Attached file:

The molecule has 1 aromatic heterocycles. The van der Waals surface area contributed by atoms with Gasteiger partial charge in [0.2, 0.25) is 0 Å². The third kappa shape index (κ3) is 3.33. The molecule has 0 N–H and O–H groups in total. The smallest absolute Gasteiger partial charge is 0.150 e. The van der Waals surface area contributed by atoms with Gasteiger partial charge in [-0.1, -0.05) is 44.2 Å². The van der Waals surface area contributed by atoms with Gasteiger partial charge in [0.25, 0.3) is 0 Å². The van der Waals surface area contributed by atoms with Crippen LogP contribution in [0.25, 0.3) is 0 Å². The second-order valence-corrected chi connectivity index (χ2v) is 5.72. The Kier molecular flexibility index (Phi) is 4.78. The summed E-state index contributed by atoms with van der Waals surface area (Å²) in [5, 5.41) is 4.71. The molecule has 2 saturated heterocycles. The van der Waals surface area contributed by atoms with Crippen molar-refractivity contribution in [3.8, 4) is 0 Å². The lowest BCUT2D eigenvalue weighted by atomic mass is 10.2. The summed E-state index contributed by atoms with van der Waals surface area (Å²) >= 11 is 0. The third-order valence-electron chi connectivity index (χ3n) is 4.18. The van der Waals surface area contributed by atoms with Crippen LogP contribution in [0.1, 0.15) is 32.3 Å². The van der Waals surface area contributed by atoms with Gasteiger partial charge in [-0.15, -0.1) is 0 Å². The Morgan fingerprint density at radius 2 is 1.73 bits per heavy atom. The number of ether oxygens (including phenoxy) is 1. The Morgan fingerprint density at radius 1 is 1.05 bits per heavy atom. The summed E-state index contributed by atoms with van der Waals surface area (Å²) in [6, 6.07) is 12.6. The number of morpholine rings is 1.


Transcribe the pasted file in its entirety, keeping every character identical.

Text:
The molecule has 1 aromatic heterocycles. The van der Waals surface area contributed by atoms with Gasteiger partial charge in [0.2, 0.25) is 0 Å². The third kappa shape index (κ3) is 3.33. The molecule has 0 N–H and O–H groups in total. The smallest absolute Gasteiger partial charge is 0.150 e. The van der Waals surface area contributed by atoms with Gasteiger partial charge in [-0.1, -0.05) is 44.2 Å². The van der Waals surface area contributed by atoms with Gasteiger partial charge in [0.25, 0.3) is 0 Å². The van der Waals surface area contributed by atoms with Crippen LogP contribution in [0.25, 0.3) is 0 Å². The second-order valence-corrected chi connectivity index (χ2v) is 5.72. The Kier molecular flexibility index (Phi) is 4.78. The summed E-state index contributed by atoms with van der Waals surface area (Å²) in [5, 5.41) is 4.71. The molecule has 2 saturated heterocycles. The van der Waals surface area contributed by atoms with Crippen molar-refractivity contribution in [3.8, 4) is 0 Å². The lowest BCUT2D eigenvalue weighted by atomic mass is 10.2. The summed E-state index contributed by atoms with van der Waals surface area (Å²) >= 11 is 0. The third-order valence-electron chi connectivity index (χ3n) is 4.18. The van der Waals surface area contributed by atoms with Crippen LogP contribution in [0.1, 0.15) is 32.3 Å². The van der Waals surface area contributed by atoms with Gasteiger partial charge in [-0.15, -0.1) is 0 Å². The Morgan fingerprint density at radius 2 is 1.73 bits per heavy atom. The number of ether oxygens (including phenoxy) is 1. The Morgan fingerprint density at radius 1 is 1.05 bits per heavy atom. The summed E-state index contributed by atoms with van der Waals surface area (Å²) in [6, 6.07) is 12.6. The number of morpholine rings is 1.